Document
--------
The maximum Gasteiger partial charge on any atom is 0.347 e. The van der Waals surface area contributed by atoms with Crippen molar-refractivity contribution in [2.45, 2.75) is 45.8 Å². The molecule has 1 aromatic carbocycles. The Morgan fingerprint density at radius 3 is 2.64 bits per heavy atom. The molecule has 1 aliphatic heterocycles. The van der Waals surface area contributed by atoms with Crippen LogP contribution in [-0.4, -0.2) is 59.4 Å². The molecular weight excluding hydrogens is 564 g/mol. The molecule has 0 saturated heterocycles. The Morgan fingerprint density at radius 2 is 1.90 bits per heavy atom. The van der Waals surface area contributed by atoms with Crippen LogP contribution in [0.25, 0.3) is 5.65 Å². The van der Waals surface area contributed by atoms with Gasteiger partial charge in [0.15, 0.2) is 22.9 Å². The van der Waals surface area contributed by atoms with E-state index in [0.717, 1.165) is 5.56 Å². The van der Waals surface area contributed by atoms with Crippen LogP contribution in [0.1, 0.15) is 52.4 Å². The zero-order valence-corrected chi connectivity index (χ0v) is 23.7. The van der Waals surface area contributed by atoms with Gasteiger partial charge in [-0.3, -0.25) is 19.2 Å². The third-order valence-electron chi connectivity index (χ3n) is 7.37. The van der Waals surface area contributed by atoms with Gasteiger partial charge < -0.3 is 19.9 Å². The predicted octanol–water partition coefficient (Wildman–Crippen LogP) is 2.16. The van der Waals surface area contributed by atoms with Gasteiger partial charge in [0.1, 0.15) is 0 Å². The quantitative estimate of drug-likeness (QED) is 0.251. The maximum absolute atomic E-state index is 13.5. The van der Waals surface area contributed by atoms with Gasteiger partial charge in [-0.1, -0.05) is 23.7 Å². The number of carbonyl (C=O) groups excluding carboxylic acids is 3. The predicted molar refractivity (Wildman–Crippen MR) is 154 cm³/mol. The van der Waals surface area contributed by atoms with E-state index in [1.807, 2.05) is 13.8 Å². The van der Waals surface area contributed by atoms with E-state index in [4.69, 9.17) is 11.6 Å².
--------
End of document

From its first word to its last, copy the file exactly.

The maximum Gasteiger partial charge on any atom is 0.347 e. The van der Waals surface area contributed by atoms with Crippen molar-refractivity contribution in [2.45, 2.75) is 45.8 Å². The molecule has 1 aromatic carbocycles. The Morgan fingerprint density at radius 3 is 2.64 bits per heavy atom. The molecule has 1 aliphatic heterocycles. The van der Waals surface area contributed by atoms with Crippen LogP contribution in [-0.4, -0.2) is 59.4 Å². The molecular weight excluding hydrogens is 564 g/mol. The molecule has 0 saturated heterocycles. The Morgan fingerprint density at radius 2 is 1.90 bits per heavy atom. The van der Waals surface area contributed by atoms with Crippen LogP contribution in [0.25, 0.3) is 5.65 Å². The van der Waals surface area contributed by atoms with Gasteiger partial charge in [0.15, 0.2) is 22.9 Å². The van der Waals surface area contributed by atoms with E-state index in [0.717, 1.165) is 5.56 Å². The van der Waals surface area contributed by atoms with Crippen LogP contribution in [0.1, 0.15) is 52.4 Å². The zero-order valence-corrected chi connectivity index (χ0v) is 23.7. The van der Waals surface area contributed by atoms with Gasteiger partial charge in [-0.3, -0.25) is 19.2 Å². The third-order valence-electron chi connectivity index (χ3n) is 7.37. The van der Waals surface area contributed by atoms with Gasteiger partial charge < -0.3 is 19.9 Å². The predicted octanol–water partition coefficient (Wildman–Crippen LogP) is 2.16. The van der Waals surface area contributed by atoms with Gasteiger partial charge in [0.1, 0.15) is 0 Å². The quantitative estimate of drug-likeness (QED) is 0.251. The maximum absolute atomic E-state index is 13.5. The van der Waals surface area contributed by atoms with Gasteiger partial charge in [-0.1, -0.05) is 23.7 Å². The number of carbonyl (C=O) groups excluding carboxylic acids is 3. The predicted molar refractivity (Wildman–Crippen MR) is 154 cm³/mol. The van der Waals surface area contributed by atoms with E-state index in [1.807, 2.05) is 13.8 Å². The van der Waals surface area contributed by atoms with E-state index in [4.69, 9.17) is 11.6 Å².